instruct the selected trusted client to explore the selected node of the network.
16. A method of evaluating certificates respectively issued to a device having a processor and communicating with a certificating authority trust service, the method comprising:
executing, on the processor, instructions that cause the device to:
responsive to receiving from the certificating authority trust service a certificating authority trust set that identifies certificating authority trust levels to be accorded to certificates issued by the respective certificating authorities and subsequently received by the device, wherein the certificate authority trust set is based at least in part on an evaluation of a certificate issued by a certificating authority to a second client device of a client set including the device and forwarded by the second client device to the certificating authority trust service for evaluation, store the certificating authority trust set; and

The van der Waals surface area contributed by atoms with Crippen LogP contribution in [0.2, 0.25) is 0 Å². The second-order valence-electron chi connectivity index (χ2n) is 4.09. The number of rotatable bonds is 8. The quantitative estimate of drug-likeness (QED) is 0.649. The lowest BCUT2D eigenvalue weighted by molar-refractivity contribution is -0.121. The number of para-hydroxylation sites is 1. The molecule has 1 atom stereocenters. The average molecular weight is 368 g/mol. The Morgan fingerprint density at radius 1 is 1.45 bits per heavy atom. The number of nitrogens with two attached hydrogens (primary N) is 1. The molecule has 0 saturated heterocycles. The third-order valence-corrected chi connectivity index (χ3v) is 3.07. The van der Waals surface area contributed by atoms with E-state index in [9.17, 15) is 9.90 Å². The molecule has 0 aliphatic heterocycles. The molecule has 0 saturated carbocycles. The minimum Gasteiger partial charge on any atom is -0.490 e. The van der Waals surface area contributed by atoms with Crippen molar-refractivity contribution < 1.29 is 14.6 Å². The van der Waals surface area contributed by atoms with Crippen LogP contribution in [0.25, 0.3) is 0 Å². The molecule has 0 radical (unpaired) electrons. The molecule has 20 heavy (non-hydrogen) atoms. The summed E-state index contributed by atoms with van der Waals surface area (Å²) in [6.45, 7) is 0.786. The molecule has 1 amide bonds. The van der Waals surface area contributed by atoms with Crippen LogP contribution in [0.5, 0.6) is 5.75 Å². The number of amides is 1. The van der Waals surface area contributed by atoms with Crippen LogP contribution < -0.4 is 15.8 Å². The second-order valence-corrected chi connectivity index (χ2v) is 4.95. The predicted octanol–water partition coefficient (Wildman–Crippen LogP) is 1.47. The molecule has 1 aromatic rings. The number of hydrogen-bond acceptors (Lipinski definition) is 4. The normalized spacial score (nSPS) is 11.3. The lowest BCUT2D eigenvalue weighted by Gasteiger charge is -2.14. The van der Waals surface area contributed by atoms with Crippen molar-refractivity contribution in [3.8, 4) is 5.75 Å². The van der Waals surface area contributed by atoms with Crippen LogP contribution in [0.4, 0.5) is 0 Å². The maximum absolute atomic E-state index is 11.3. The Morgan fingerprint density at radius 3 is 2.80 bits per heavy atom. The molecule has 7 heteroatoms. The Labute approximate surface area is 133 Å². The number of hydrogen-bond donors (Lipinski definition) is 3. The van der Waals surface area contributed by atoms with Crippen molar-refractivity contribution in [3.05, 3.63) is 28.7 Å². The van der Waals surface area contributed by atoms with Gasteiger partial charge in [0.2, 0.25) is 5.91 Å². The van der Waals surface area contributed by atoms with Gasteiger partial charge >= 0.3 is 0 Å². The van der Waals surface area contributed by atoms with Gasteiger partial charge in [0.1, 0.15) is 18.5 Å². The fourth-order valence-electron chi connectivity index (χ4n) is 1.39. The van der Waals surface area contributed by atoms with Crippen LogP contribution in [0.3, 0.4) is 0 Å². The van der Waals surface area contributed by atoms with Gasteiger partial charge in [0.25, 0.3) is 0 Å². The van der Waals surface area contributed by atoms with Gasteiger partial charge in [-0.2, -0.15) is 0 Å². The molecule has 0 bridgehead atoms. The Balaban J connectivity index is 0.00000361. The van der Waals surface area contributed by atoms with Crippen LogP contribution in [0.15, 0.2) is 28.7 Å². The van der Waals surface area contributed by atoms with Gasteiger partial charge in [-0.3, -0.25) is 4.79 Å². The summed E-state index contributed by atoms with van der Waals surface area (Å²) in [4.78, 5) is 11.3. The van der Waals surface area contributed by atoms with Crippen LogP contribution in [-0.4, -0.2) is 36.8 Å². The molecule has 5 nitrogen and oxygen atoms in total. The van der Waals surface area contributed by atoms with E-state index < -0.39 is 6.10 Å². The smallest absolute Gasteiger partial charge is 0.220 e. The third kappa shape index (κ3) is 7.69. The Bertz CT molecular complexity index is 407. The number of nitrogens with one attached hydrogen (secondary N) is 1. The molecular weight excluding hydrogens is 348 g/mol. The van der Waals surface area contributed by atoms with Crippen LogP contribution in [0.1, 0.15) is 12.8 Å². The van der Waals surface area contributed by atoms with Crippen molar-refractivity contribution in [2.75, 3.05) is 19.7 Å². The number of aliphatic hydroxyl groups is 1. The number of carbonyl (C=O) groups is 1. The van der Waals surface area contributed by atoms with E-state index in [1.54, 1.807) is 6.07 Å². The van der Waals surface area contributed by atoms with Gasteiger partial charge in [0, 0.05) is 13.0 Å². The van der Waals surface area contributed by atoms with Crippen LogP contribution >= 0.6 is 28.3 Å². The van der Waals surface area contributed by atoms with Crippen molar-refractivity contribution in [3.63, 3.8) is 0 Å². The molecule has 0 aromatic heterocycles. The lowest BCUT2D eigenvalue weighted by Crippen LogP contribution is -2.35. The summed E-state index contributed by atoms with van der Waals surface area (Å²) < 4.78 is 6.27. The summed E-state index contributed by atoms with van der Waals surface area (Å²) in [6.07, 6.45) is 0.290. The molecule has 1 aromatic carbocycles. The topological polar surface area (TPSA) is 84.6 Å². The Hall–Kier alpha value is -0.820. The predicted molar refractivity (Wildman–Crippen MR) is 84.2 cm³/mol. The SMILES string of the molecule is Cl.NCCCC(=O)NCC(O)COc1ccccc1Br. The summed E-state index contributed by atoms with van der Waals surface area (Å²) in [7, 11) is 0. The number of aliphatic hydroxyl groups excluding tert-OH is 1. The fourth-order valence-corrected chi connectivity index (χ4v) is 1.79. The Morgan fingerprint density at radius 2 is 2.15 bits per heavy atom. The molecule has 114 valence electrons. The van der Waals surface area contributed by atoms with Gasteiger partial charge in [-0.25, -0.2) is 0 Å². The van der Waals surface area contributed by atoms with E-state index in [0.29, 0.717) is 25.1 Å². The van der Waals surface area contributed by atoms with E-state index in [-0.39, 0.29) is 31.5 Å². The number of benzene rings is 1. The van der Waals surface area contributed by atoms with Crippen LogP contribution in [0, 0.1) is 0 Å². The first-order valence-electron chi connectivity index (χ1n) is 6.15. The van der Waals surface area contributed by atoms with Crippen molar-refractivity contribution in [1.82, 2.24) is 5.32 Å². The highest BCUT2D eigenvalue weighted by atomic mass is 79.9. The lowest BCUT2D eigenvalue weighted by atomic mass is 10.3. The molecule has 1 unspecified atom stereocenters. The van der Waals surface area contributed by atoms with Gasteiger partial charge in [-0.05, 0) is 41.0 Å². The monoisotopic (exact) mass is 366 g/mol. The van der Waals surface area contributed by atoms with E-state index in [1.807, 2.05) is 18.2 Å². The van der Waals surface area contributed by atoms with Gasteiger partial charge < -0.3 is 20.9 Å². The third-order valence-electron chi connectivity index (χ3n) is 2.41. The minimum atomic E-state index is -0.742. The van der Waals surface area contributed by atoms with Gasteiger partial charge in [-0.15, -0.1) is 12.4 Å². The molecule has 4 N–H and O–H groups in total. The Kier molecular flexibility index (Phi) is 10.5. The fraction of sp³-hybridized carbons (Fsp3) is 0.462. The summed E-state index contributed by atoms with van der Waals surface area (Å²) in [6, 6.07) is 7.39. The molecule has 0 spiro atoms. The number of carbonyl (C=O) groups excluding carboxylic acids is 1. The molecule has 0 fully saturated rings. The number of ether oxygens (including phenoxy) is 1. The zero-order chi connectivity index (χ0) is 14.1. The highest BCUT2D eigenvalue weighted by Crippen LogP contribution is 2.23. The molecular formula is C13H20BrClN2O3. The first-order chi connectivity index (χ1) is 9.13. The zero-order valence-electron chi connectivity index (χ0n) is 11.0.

responsive to receiving, associated with a certificated item, a certificate issued by a certificating authority:
send the certificate to the certificating authority trust service;
using the certificating authority trust set, determine the certificating authority trust level of the certificating authority that issued the certificate; and
evaluate the certificated item according to the certificating authority trust level of the certificating authority that issued the certificate for the certificated item.
17. The method of claim 16, wherein:
the certificating authority trust set further identifies, for at least one certificate, the certificate trust level of the certificate;